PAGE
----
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Organic Chemistry: Acid Halides
Transcript of Organic Chemistry: Acid Halides
Period 3 &4 What are acid
halides, as acid derivatives of carboxylic acids? 1. Identify the longest carbon chain and name it with the proper prefix and suffix, respectively.
2. Identify the location of any acyl group (RCO-) bonded to a halogen atom.
3. Drop the suffix -oic acid for the parent carboxylic acid, and replace it with -oyl halide. For hydrocarbons, drop the -e ending and replace it with -oyl halide.
4. Following this step, add the halogen names as a separate word. (Bromide, chloride, fluoride, iodide) Naming Acid Halides Cannot dissolve in water because they react violently with it, but can be reacted with water to form carboxylic acid
Hydrolyze in moist air and have sharp odors, which causes it to be irritating to mucous membranes, eyes, and skin Properties as intermediates during the synthesis of other organic compounds since their halogen atoms can be easily replaced by other groups
used primarily in organic synthesis reactions to introduce acyl group into compounds
many kinds of carbonyl compounds contain acyl group - aldehydes, ketones, carboxylic acids, esters, amides... Uses http://chemistry.boisestate.edu/people/richardbanks/organic/nomenclature/acidhalidenomenclature1.htm
Fundamentals of Organic Chemistry (Fifth Edition) by John McMurry (pg 277, 307) Bibliography Acid halides, also known as "acyl halides," are carboxylic acid derivatives in which the -OH functional group is replaced with a halogen atom. This functional group is easily recognized for formula R-COX. R - represents alkyl group
CO - represents carbonyl group
X - represents halide Simple? Examples: (We will focus more on acyl chlorides throughout this lesson, one of the most commonly known forms of acid halides) longest chain: 2 = ethane
halide: chloride ethanoyl chloride longest chain: 4 = butane
halide: chloride butanoyl chloride More examples! Try these trick(ier) ones! Do Now: What are organic acids also known as? Provide the general formula for this functional group and the IUPAC rules for naming it.
Now...what do you think the term acid derivatives means? Keep in mind: Follow regular nomenclature rules when there are additional functional groups or double and triple bonds in the structure by giving them priority and placing them in alphabetical order correctly. Example: Acyl Chlorides Acyl chlorides, such as ethanoyl chloride, are polar molecules, therefore they have dipole-dipole forces, as well as london dispersion forces.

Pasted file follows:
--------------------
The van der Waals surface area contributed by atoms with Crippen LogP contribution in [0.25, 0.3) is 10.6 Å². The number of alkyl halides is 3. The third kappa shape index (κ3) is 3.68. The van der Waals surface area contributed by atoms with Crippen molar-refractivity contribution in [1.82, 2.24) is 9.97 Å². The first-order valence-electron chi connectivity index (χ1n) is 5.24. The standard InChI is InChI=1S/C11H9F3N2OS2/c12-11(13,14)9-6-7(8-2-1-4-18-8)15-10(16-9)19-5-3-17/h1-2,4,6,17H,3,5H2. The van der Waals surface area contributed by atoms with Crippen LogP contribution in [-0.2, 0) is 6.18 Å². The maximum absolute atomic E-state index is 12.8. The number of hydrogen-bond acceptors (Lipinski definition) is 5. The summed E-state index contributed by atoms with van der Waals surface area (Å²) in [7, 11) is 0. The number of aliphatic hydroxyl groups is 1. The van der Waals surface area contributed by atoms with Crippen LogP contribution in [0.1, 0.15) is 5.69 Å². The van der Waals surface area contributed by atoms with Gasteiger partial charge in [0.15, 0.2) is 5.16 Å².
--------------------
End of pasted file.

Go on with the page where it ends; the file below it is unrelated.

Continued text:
However, it does not have any hydrogen bonds. This makes its boiling point and melting point lower than similar carboxylic acids. (Acetic acid would boil at 118 °C, but acetyl chloride would at 51 °C.)
Ethanoyl chloride is a colorless fuming liquid. Its strong smell includes a mixture of vinegar (ethanoic acid) and hydrogen chloride gas becauce of a reaction with the water vapor in the air. Ethanoyl Chlorides Review! Organic acids are also known as carboxylic acids.
General formula: R-COOH.
Suffix: -oic acid / -carboxylic acid Acid derivatives have compounds where the -OH group in the acid is replaced by something else. Acyl chlorides are one example of an acid derivative. In this case, the -OH group is replaced by a chlorine atom. water, to form carboxylic acid (industrial synthesis of acetic acid) alcohol, to form ester amine, to form amide Acyl halides react with.... note: HX is a hydrogen halide.
e.g. if the acyl halide was acyl chloride, hydrogen chloride would be formed in the reaction. However... acid halides are most widely known for the production of acetic acid! (as mentioned before)
benzoyl bromide cyclohexanecarbonyl
chloride (from cyclohexanecarboxylic acid)
note: for cyclic compounds, the suffix should be replaced with - carbonyl halide (acetyl chloride - from acetic acid)